This paper is assembled as follows. Section 2 describes the firewall, its types and drawbacks. Section 3 is about the IDS, its types, methods, characteristics and drawbacks of each method.. Section 4 presents the XB@ND an implementation of intrusion prevention system (IPS), its characteristics.

  2. Firewall is a common security defense and nowadays is treated as an integral part of every network. It was supposed to exist between any two networks [3], but with increase in popularity of internet and small networks, it has become a part and parcel of every gateway for preventing external intruders from gaining access to the local/private network. The most valuable function of firewall is filtering, i.e. diverting incoming traffic according to pre-defined policy,

    which can protect the system from flooding type attacks. Hence, firewall guards the front door and is treated as the first line of defense. Basic firewall installation is shown in figure 1. Several types of firewalls, ranges from packet level to proxy firewalls, some of them are discussed below:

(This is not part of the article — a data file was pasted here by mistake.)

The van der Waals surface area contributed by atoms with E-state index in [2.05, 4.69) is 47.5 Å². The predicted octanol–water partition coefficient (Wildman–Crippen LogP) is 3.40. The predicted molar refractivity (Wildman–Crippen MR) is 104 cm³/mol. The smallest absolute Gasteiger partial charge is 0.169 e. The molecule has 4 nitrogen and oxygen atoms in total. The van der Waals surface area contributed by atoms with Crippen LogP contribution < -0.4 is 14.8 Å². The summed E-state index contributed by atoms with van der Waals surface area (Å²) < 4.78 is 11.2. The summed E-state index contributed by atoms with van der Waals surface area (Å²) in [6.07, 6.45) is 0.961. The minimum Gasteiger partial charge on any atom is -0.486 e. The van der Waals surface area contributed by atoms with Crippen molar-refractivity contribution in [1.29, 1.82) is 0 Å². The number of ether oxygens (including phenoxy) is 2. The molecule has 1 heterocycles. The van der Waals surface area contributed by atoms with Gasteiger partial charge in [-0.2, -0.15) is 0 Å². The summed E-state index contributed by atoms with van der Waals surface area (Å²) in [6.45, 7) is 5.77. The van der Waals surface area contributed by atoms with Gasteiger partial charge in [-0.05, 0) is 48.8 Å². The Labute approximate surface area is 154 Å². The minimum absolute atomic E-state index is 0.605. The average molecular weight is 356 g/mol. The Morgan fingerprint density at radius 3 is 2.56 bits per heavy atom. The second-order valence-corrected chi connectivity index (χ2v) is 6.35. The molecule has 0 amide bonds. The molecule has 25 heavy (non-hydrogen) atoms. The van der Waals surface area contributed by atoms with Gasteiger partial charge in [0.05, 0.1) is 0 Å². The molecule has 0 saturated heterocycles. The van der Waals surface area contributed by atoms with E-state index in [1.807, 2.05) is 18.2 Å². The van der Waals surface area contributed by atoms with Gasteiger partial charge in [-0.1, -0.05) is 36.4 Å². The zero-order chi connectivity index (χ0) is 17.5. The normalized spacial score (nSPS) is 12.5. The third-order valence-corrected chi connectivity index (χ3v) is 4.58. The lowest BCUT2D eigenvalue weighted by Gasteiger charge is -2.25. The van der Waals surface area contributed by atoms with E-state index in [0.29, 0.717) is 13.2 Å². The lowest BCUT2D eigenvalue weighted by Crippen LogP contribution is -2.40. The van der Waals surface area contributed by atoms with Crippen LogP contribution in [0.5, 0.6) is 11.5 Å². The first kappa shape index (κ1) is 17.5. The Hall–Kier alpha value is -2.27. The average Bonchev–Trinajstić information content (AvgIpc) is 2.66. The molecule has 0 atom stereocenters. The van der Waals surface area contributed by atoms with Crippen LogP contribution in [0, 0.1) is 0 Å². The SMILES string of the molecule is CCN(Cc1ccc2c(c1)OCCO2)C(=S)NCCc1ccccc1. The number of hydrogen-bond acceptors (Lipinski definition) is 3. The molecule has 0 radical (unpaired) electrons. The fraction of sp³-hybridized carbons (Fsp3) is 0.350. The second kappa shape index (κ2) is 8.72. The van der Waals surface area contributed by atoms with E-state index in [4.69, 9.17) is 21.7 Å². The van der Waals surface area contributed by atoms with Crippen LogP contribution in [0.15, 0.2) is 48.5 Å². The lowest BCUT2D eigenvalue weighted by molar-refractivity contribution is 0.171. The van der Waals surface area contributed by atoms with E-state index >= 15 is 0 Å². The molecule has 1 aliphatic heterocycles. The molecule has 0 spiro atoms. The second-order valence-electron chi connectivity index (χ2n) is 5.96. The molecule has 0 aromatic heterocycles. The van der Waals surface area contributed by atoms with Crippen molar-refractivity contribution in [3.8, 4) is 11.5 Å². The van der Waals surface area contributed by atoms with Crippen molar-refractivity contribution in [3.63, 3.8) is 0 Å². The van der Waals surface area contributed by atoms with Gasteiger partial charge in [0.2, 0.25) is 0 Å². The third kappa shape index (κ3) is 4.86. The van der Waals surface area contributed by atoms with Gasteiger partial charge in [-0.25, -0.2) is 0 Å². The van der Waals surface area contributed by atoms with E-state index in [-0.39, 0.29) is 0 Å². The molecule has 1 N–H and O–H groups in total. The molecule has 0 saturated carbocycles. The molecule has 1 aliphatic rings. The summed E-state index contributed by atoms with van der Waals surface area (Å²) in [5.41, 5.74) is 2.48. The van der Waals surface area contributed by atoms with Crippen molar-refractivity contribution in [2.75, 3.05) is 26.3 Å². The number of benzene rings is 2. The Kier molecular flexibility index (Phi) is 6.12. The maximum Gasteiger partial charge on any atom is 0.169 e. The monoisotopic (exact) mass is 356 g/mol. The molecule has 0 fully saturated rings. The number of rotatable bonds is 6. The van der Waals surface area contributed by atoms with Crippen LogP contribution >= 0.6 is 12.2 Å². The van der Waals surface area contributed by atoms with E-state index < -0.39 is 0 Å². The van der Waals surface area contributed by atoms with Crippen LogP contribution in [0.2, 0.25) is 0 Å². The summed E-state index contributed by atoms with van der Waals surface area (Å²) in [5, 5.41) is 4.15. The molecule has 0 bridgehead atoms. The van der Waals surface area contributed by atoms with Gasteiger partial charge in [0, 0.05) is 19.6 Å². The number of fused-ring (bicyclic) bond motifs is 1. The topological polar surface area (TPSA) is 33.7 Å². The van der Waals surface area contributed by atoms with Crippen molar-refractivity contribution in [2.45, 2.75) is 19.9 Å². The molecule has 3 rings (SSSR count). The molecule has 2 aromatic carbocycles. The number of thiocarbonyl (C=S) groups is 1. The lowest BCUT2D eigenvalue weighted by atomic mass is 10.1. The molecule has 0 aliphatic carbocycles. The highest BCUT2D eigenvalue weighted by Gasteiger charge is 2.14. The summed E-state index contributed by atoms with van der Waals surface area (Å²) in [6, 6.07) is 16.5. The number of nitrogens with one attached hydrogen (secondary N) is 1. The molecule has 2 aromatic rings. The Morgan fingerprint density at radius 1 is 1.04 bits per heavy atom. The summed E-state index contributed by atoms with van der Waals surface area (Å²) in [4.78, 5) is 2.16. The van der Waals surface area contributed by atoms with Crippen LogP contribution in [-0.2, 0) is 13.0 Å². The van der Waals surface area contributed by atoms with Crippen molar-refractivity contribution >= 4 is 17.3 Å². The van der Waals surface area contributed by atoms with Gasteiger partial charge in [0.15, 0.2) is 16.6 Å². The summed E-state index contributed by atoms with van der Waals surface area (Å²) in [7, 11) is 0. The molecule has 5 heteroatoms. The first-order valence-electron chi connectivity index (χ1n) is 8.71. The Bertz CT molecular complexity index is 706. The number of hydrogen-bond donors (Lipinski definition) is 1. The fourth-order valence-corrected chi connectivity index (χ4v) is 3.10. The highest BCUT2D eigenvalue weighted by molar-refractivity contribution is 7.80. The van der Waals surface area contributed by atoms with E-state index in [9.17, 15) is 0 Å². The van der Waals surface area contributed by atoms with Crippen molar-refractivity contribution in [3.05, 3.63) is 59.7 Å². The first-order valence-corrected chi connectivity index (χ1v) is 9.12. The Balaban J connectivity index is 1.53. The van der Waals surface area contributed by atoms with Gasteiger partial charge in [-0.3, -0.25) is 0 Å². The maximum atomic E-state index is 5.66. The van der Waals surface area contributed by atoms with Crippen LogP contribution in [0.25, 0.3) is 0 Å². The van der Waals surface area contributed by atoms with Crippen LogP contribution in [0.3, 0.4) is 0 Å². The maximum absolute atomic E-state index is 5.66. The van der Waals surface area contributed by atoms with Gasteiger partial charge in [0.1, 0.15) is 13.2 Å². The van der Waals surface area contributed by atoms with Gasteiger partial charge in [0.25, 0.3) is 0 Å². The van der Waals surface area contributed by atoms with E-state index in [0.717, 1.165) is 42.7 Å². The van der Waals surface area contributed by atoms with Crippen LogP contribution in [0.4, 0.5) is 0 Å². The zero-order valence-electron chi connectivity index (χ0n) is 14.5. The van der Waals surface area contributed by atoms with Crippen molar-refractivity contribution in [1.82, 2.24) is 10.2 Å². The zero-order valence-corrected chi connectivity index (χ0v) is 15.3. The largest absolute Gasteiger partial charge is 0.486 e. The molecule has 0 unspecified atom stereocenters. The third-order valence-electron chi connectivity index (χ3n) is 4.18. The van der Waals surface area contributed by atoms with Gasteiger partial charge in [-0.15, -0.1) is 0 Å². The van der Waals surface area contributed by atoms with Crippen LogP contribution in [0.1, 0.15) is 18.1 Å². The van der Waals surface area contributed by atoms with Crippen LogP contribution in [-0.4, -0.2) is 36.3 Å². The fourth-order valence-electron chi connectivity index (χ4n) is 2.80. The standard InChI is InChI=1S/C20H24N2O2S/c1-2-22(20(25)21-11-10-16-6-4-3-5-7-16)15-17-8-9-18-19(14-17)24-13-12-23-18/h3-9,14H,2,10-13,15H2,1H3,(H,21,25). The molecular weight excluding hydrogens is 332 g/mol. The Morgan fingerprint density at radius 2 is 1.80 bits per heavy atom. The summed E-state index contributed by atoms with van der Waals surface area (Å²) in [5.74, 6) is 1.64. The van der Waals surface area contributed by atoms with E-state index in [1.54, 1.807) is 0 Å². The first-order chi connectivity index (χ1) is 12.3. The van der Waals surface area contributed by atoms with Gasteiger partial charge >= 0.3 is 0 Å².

1. Static Packet filtering firewalls

      Such firewalls sort the packets according to allow/deny rules, based on header fields information such as host/ destination address or port numbers etc. They do not perform deep analysis (malicious code detection in the packet) and treats each packet as an individual entity. The main disadvantage is that, it cannot resist well against fragment and spoofing attacks.